Because of the mosque tragedy, on Feb. 16, the House will likely vote unanimously for Motion 103, which is potentially a retrograde step for freedom of speech in Canada, at least insofar as it concerns “Islamophobia.” M-103 asks for a study to determine “a whole-of-government approach to reducing or eliminating systemic racism and religious discrimination including Islamophobia.” Though singled out for special consideration, it is noteworthy that the motion does not define Islamophobia.
Letter to the Editor – National Post
Barbara Kay is right to worry about the potential of parliamentary motion M-103 to silence criticism of Islam. I understand that a motion is not a bill and does not have the force of law. However, this motion to fight Islamophobia calls on the Standing Committee of Canadian Heritage to undertake a study to determine what kind of action the government should take to combat Islamophobia and to report to Parliament within a specified time. Surely this raises the ominous prospect that the government of Canada is considering some sort blasphemy law to protect Islam from criticism and satire. In that case, Canada’s Members of Parliament would unwittingly be implementing the objectives of Resolution 16/18 promoted by the Organization of Islamic Cooperation at the United Nations.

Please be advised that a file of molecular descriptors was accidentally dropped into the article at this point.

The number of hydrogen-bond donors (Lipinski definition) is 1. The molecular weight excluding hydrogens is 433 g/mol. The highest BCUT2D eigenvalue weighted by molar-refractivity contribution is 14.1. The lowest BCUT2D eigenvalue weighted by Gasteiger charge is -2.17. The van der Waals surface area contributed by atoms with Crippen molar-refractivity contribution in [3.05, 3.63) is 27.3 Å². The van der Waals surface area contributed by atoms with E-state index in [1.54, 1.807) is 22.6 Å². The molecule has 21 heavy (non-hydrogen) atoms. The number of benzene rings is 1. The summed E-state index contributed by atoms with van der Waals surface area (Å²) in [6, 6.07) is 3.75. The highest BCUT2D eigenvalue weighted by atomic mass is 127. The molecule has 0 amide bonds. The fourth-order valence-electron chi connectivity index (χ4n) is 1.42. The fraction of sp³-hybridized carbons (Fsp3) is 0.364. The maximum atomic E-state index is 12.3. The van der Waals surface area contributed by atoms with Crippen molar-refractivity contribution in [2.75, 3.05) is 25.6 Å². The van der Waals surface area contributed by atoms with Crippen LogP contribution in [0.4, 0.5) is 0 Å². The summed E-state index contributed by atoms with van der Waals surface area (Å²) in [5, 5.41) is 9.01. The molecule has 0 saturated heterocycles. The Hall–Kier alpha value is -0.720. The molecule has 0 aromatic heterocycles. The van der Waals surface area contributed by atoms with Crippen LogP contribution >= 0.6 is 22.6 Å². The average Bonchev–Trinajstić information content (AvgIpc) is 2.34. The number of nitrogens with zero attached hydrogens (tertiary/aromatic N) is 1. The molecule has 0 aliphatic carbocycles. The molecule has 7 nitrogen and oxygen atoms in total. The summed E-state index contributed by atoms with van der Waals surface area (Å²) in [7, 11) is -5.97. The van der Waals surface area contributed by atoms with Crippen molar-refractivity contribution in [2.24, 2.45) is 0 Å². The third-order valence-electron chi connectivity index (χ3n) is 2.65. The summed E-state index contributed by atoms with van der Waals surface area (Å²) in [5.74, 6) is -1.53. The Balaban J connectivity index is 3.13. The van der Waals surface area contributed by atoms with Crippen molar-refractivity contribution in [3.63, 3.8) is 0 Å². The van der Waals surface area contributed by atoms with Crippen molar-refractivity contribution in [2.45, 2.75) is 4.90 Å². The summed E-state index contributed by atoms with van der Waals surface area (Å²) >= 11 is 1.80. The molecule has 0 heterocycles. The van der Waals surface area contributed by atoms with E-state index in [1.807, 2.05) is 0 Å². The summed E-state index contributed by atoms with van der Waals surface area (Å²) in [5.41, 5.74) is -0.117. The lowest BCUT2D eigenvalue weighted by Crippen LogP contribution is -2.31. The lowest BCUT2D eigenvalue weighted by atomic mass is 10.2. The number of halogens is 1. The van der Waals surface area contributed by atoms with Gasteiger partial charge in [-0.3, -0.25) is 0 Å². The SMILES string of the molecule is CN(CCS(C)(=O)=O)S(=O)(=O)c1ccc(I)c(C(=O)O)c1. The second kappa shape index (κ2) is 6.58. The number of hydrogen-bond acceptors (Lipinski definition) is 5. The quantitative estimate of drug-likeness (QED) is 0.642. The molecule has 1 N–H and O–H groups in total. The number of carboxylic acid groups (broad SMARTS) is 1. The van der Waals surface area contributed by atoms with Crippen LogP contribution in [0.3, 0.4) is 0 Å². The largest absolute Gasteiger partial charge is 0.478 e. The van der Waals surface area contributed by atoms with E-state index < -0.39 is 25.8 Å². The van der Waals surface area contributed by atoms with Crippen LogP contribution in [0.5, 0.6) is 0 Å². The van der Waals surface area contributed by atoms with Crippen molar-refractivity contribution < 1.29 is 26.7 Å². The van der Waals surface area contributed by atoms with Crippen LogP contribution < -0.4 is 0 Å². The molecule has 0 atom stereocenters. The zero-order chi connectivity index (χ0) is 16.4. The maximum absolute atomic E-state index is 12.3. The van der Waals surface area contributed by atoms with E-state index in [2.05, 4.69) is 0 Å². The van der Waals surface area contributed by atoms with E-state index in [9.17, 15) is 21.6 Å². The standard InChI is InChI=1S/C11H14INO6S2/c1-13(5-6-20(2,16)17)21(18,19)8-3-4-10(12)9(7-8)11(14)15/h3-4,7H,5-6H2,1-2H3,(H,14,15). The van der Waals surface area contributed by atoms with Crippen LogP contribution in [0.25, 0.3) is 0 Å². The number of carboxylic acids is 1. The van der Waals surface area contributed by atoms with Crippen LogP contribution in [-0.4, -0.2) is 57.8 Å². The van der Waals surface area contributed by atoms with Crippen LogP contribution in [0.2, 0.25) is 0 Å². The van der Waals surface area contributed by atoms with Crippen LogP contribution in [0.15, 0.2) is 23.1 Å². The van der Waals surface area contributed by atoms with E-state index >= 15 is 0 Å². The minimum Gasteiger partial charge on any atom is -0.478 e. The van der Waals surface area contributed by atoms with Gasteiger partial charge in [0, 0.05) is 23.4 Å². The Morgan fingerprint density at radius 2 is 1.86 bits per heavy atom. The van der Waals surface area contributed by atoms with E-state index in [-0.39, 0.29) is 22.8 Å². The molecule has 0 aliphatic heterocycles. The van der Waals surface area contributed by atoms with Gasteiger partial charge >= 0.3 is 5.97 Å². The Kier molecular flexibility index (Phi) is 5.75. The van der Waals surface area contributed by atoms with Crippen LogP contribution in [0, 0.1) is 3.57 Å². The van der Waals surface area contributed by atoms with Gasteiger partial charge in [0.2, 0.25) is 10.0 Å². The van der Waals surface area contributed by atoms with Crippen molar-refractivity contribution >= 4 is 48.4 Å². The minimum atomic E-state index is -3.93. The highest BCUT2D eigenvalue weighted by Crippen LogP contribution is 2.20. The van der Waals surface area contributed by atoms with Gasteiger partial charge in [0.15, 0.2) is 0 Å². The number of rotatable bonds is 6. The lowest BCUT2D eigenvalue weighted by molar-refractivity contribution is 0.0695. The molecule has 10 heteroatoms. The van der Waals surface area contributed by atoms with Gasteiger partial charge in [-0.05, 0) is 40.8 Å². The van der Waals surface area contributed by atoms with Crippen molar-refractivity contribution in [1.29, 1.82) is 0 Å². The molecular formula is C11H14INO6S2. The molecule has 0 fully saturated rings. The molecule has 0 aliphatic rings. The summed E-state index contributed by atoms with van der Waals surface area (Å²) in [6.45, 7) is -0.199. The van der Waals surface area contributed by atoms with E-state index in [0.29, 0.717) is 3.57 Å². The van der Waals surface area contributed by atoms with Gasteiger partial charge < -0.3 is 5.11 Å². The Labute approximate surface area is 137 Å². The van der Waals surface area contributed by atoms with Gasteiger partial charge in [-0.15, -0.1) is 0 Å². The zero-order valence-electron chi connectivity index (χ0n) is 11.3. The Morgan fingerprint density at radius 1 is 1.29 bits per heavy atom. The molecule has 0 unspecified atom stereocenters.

Human beings have rights, but ideas, religions, and ideologies do not. Islam is no more deserving of legal protection from criticism than Christianity, Judaism, communism, or capitalism. As the West has learned over the centuries, blasphemy laws are a really bad idea. Freedom of speech by definition means the right to express opinions that are offensive to others. The tragedy of the killings in Quebec City must not be used as an excuse to revoke this cherished right. But that is exactly what Petition e-411 and Motion M-103 (and any legislation that might arise from them) threaten to do.
Let us hope that our Parliamentarians have the sense to vote down Motion M-103 and to rescind their endorsement of Petition e-411 on which it is based.